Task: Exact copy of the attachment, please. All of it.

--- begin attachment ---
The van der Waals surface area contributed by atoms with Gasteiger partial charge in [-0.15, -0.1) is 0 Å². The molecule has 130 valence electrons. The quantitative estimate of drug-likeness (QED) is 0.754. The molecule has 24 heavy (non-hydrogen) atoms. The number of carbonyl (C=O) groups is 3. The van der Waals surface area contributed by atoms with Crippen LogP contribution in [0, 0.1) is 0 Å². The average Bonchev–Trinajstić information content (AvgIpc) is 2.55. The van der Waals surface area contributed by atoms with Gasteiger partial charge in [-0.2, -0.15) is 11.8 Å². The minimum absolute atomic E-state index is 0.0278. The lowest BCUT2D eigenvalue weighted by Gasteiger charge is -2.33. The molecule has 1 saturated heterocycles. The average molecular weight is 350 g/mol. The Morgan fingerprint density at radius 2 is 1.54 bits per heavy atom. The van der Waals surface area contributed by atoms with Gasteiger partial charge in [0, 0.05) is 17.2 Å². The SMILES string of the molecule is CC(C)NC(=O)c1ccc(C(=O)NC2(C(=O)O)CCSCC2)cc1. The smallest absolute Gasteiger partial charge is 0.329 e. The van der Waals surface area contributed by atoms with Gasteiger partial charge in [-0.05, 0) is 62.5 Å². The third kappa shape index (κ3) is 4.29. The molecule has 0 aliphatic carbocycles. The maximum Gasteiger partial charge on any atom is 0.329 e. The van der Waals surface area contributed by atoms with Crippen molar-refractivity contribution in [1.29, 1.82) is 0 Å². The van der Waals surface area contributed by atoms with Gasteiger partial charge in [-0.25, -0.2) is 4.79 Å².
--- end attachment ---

The van der Waals surface area contributed by atoms with Gasteiger partial charge in [-0.15, -0.1) is 0 Å². The molecule has 130 valence electrons. The quantitative estimate of drug-likeness (QED) is 0.754. The molecule has 24 heavy (non-hydrogen) atoms. The number of carbonyl (C=O) groups is 3. The van der Waals surface area contributed by atoms with Crippen LogP contribution in [0, 0.1) is 0 Å². The average Bonchev–Trinajstić information content (AvgIpc) is 2.55. The van der Waals surface area contributed by atoms with Gasteiger partial charge in [-0.2, -0.15) is 11.8 Å². The minimum absolute atomic E-state index is 0.0278. The lowest BCUT2D eigenvalue weighted by Gasteiger charge is -2.33. The molecule has 1 saturated heterocycles. The average molecular weight is 350 g/mol. The Morgan fingerprint density at radius 2 is 1.54 bits per heavy atom. The van der Waals surface area contributed by atoms with Gasteiger partial charge in [0, 0.05) is 17.2 Å². The SMILES string of the molecule is CC(C)NC(=O)c1ccc(C(=O)NC2(C(=O)O)CCSCC2)cc1. The smallest absolute Gasteiger partial charge is 0.329 e. The van der Waals surface area contributed by atoms with Gasteiger partial charge in [-0.05, 0) is 62.5 Å². The third kappa shape index (κ3) is 4.29. The molecule has 0 aliphatic carbocycles. The maximum Gasteiger partial charge on any atom is 0.329 e. The van der Waals surface area contributed by atoms with Crippen molar-refractivity contribution in [1.29, 1.82) is 0 Å². The van der Waals surface area contributed by atoms with Gasteiger partial charge in [-0.25, -0.2) is 4.79 Å².